The uppermost level, the master bedroom, sits above the tree-tops and as such the materials – white marble, pale timber – and use of skylights express a feeling of air and openness while fold-away glass walls welcome in the full expanse of the view.
In term of the landscaping onsite, Nicholas Whitehorn explains that SAOTA had already very cleverly designed a multiple story house that is deceptively discreet, with the top floors set back almost invisible from the road. The house is nestled into the environment as much as possible, and suitable plant material also needed to be incorporated to give the house a sense of having been placed subtly in lush nature. The client requested some exotic shrubs which have been incorporated into a predominantly indigenous garden.
To soften a wall, visible from within the house, it has been turned into a green wall to help blur the distinction between inside and out.
The house is west facing and is positioned on the south side of a ridge in Clifton. For this reason, particular attention had to be made for the selection of plant material as there is no direct sun on almost half of the garden in winter and the harsh north west wind over the same period. The summer has most of the garden in the full west sun.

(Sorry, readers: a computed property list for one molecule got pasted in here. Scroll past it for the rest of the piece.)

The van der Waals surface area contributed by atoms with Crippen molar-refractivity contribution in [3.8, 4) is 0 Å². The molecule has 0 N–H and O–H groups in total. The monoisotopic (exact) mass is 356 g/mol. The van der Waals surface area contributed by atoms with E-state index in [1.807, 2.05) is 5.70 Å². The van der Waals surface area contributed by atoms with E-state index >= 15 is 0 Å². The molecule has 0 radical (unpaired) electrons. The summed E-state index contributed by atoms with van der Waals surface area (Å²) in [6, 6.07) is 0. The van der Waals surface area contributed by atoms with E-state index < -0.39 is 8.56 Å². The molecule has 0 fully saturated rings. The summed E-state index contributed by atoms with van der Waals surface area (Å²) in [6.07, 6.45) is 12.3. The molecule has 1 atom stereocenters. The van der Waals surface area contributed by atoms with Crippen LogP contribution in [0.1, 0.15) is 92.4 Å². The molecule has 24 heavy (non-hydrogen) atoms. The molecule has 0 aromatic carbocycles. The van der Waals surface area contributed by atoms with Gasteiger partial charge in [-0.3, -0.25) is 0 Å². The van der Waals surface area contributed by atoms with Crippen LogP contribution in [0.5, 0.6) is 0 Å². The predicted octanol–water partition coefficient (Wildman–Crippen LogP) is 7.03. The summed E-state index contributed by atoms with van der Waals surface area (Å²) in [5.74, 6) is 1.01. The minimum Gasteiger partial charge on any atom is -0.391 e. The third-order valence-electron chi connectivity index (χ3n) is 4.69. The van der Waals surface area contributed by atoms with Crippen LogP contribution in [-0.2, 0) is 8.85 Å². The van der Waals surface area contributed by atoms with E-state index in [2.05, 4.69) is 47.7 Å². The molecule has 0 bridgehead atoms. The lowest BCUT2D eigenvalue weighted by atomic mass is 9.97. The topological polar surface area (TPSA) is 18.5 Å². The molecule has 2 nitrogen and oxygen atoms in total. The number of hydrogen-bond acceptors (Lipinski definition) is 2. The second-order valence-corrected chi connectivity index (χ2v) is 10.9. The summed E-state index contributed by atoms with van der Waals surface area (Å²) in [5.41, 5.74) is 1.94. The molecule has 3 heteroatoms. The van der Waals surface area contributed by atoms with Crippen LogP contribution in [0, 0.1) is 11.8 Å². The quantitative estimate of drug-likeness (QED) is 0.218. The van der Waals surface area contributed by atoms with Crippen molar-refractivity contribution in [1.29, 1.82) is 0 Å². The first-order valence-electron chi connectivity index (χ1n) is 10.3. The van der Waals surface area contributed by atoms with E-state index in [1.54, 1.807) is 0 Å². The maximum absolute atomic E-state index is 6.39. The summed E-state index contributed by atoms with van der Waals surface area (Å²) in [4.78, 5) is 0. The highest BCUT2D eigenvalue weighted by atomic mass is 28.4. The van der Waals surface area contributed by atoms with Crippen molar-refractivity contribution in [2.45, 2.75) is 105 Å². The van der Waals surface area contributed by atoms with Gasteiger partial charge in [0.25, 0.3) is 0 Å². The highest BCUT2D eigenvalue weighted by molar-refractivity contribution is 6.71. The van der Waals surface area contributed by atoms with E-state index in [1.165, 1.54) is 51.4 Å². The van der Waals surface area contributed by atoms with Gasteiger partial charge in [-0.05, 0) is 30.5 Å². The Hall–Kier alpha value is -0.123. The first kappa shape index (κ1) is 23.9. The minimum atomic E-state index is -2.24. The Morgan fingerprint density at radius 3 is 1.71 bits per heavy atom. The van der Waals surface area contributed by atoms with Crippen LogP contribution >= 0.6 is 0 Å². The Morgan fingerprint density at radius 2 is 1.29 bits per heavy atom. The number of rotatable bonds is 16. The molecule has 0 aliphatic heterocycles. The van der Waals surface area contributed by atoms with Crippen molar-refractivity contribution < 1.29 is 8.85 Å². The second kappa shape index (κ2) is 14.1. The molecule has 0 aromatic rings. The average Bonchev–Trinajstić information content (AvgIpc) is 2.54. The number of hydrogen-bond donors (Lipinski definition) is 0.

The feature planter at the swimming pool, Nicholas and his team opted to cut a massive 70yr old Olea Europea down to just over a meter high, which they allowed to resprout and create a new crown before it was required for installation.
The entire lower facade and flanks of the house have been cleverly covered in gabion with charcoal stone which has allowed the team to make use of different climbers to easily climb up and down them for further softening.
The house has two very tall plastered retaining walls on either side so to screen and blur them, the landscaping team has planted selected groves of trees for height.
The two most focal trees in the main planter, separating the lower and top floors have been planted with Diosyros whyteana which will grow through an opening into the next level similarly to the hanging gardens of Babylon.
The internal planter was always going to be tricky wall to cover successfully. With the very limited direct light Nicholas’ team opted for the bleeding heart climber and installed stainless steel cables vertically at almost 8 meters high to create a successful green wall as a beautiful backdrop from within the house. The top floor bedroom opens up onto a pond and grass area for which the team sourced and planted zoysia/ Korean mound grass for practical maintenance reasons.
Over all the landscaping elements complement the distinct architecture of this site and have helped to create its dynamic aesthetic.
Meet the Team
Project Team : Phillippe Fouché, Nilene Slabbert, Mias Claassens & Thabiso Nkoane
Engineers: Jeffares & Green Afrika, De Villiers & Moore
Quantity Surveyor : SBDS
Contractor: Cape Island Construction (CIC)
Interior Designers: Cecile & Boyd
Lighting Consultant : Professional Illumination Design
Landscaping: Nicholas Whitehorn Landscape Design
Photographer : Adam Letch